US law is Euclidean (16/01/2006)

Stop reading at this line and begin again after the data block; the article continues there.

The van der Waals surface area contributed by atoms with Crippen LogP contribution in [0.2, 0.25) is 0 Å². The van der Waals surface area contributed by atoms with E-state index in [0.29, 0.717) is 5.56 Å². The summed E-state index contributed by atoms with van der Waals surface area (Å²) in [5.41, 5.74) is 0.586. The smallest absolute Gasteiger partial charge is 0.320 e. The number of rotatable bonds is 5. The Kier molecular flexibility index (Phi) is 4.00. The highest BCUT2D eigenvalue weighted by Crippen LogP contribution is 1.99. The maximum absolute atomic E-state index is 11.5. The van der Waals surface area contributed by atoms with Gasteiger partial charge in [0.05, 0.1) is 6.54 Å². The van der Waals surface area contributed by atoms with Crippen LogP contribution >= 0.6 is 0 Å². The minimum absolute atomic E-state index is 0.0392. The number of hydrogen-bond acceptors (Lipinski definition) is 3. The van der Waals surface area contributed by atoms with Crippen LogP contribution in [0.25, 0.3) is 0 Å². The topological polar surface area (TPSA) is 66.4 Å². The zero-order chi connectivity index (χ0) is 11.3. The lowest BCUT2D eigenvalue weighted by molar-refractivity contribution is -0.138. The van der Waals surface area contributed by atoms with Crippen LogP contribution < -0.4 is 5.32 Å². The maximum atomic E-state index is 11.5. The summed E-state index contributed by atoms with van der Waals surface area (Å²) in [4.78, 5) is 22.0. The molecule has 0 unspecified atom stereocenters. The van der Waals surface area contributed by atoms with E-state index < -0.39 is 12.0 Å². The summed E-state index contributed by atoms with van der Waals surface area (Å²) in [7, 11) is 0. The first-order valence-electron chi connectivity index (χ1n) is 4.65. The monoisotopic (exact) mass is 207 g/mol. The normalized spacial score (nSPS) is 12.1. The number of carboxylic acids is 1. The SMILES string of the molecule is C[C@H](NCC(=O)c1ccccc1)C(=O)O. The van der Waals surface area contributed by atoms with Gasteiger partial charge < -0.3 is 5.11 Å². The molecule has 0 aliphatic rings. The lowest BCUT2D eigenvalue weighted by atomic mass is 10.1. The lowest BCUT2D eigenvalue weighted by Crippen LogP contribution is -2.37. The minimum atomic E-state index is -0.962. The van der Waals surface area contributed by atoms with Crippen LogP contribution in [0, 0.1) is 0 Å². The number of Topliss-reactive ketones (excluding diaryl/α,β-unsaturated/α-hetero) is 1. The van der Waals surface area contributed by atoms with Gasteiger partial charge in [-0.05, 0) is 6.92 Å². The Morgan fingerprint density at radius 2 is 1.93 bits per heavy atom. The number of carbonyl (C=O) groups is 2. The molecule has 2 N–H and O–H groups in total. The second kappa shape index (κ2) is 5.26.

This is what one James Robbins found out when he stood trial for drug dealing in New York last year. US law decrees that selling drugs within 1000 feet of a school carries extra penalties. Unfortunately, Robbins had been caught within that radius, so his lawyer decided simply to change the metric. He argued that the Euclidean metric, which measures distances along straight lines between points, should be replaced by a "Taxicab metric", which measures distances along the roads a taxi, or a pedestrian, has to take to get from point to point. After all, students from the school in question are unlikely to walk through brick walls. According to this new metric, Robbins was 1254 feet away from the school: 764 feet north along Eighth Avenue and 490 feet west along 43rd Street. Alas, judge and jury were unimpressed by this mathematical trickery and Robbins lost.